Walther rocked the action pistol world with the Q5 Match, a gun immediately embraced by competitors and so seemingly flawless that it begged the question of whether it could be improved upon. The answer may well be no, as far as the limits of the material from which it is fabricated polymer. So, what did the company do to satisfy its own impulse to innovate? It changed the frame material.
The all-steel Walther Q5 Match SF includes competition-friendly features like a ported slide and that famous Walther ergonomic sensibility.
Walther has just introduced the Q5 Match SF (Steel Frame). It’s simply the Q5 with a steel frame, but for competitors, that simple distinction has serious positive repercussions. MSRP for the Walther Q5 Match SF begins at $1,499.
Though polymer works well in pistols, there are some inherent advantages to steel that polymer simply can’t replicate. Foremost may be weight. Though Walther engineers attempted adding weight to the polymer frame, the weight and weight distribution of steel could not be satisfactorily approximated. The steel frame’s weight reduces felt recoil and muzzle rise, making for a steadier pistol and rapid follow-up shots. Testing the Q5 Match SF, Walther pro Michal Riha found that it reduced his split times 46 percent. At a recent unveiling of the pistol in Tulsa, OK, Walther shooters generated hits on steel so fast that it sounded as though they were firing machine pistols.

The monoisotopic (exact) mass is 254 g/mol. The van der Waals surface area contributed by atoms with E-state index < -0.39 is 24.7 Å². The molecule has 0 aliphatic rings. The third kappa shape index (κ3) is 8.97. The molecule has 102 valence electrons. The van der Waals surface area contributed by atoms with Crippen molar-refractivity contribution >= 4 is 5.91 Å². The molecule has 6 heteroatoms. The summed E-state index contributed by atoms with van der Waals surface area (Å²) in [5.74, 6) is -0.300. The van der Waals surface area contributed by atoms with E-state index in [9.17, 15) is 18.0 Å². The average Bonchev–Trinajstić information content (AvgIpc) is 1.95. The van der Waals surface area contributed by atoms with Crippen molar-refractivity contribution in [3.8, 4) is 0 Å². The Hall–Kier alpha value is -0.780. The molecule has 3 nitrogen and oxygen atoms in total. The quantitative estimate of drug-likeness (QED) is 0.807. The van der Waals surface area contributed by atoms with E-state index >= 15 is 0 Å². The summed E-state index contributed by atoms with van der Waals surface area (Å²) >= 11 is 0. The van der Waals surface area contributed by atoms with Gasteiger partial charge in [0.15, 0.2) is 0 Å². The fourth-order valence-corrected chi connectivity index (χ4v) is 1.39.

The gun requires very little familiarization (read the manual, of course), and feels substantive but well-balanced. In addition to the mass of the steel, the extended dustcover (with rail) and beavertail help lever the gun back down, getting you back on target fast. Also, the grips are instantly comfortable for a wide range of hand sizes. Though a lot of competitors like to customize the texture of their grips for best purchase, that really didn’t feel like an urgent need with the Q5 Match SF.
As for the trigger, Walthers have a reputation as the best out-of-the-box factory bang switches of any striker-fired polymer pistols. The new gun may be steel, but it does nothing to lessen the reputation of Walther triggers.
The company says that the Q5 Match SF, which is machined entirely in Ulm, is merely the beginning in a line of steel-frame pistols for competition, duty and self-defense. Already the company is supporting the Q5 Match (both polymer and steel) by offering a line of accessories including a mag well, extended base pads and spring kits.
If subsequent products are anything like the Q5 Match SF, a lot of shooters will be rocking Walthers in the near future.